Since winning gold at 2014 Youth Olympic Games in Nanjing, Italian golfer Renato Paratore is now a force to be reckoned with on the European Tour.
Despite clinching his second European Tour title at last year's British Masters, Paratore initially missed out on qualification for the Olympic Games Tokyo 2020.
But when 2018 Open champion Francesco Molinari was ruled out with a back injury, he was called up as a late replacement and gladly accepted his opportunity.
The 24-year-old finished tied for 27th on a very respectable nine-under-par, nine shots behind gold medallist Xander Schauffele.
Afterwards, Paratore told Olympics.com about his experiences at the Games, and relived his YOG Nanjing 2014 triumph.
Q: What does it mean for you to compete in the Olympic Games?
Renato Paratore: Every time I compete for Italy is something special. When I was an amateur, I was able to play a lot of events for my country and it was so cool. As a professional, you don’t get a chance to represent your country very often.
I missed selection for Rio, so when they told me I was in for Tokyo I was very happy. It’s a special atmosphere here, seeing all the best athletes in the world from every sport. To see them and how they train is very cool.
Q: How did you feel when you heard that you would be replacing Francesco Molinari in the team at the last minute?
RP: I heard the news just one week before. I was really happy when they called. Just to be here is an achievement. To win a medal was the goal. It wasn't not easy as the field is very good, but I gave it 100 per cent.
Q: How does playing in the Olympic Games compare to other tournaments?
RP: I think I take every tournament with the same spirit, and we obviously play a lot, but this one is more special. When you have something that you only play every four years, it’s going to be more special and so you want to play well here.
We play a lot of good, important tournaments but, of course, coming here you know you are going to be playing for your country. For me, this is something apart from the major championships that we play because this is the Olympic Games. The history behind it is something crazy and it is very different for us. You’re playing for your country; you see how the other athletes sacrifice so much for four years for a medal; it’s an exciting feeling to be here.
Q: Have you been following what the other Italian athletes have been doing?
RP: Of course. I have a few friends who are also competing here in other sports; people I met in Nanjing. It’s good to see them compete for a medal and also to watch other sports that I like.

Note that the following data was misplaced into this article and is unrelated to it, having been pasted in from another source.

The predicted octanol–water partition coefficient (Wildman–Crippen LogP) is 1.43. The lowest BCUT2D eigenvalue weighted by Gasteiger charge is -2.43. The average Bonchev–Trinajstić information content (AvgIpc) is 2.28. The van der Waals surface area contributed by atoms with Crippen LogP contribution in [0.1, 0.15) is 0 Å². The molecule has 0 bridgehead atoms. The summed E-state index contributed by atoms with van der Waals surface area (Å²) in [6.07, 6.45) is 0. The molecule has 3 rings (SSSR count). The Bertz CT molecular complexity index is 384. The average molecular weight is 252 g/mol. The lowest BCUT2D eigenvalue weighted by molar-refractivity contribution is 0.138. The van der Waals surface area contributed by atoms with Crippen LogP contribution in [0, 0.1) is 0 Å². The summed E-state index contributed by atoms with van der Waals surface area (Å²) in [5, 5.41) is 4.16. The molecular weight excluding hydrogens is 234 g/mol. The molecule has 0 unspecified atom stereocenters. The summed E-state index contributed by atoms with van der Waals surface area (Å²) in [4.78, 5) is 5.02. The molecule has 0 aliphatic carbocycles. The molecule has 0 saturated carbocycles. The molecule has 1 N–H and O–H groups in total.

Q: You were the first ever Youth Olympic Games golf champion in Nanjing in 2014. How do you look back on your experiences at that event?
RP: I was really fortunate to have that experience and win the gold medal. Now I appreciate the feeling of being on the podium because I was just 17 years old at the time, and I didn’t expect the emotions I felt when I stood there, and they played the Italian anthem. It’s something I would like to feel again. Competing here in Tokyo I had the chance, and I still have that dream.
Q: Have your experiences in Nanjing helped you in your career since then?
RP: It was a really good experience to play for a medal, and to be on the podium with the Italian anthem. That gave me a really good feeling in my body, I can’t explain. Every time you win, it gives you more and more confidence.
That year I was playing well, and then I qualified for the European Tour. The Youth Olympics, of course, helped me for my career to start.
Q: What were your able to take from your YOG experience?
RP: The goal from there was to play with the professionals. Once I was playing there, I experienced what it would be like to play in the Olympics and also to be at the [Olympic] Village. That made me realise how good it is to be a professional; before the Youth Olympics I never got to experience that.
I remember playing with Viktor Hovland (NOR) who I’ve seen again here. It’s good to see the development of other players and friends as well.
Q: Have you reminded Viktor that you beat him to the gold medal?
No [laughs]! But maybe I should. He’s going to remember for sure the old times when we were amateurs; it’s fun to look back. They are good memories.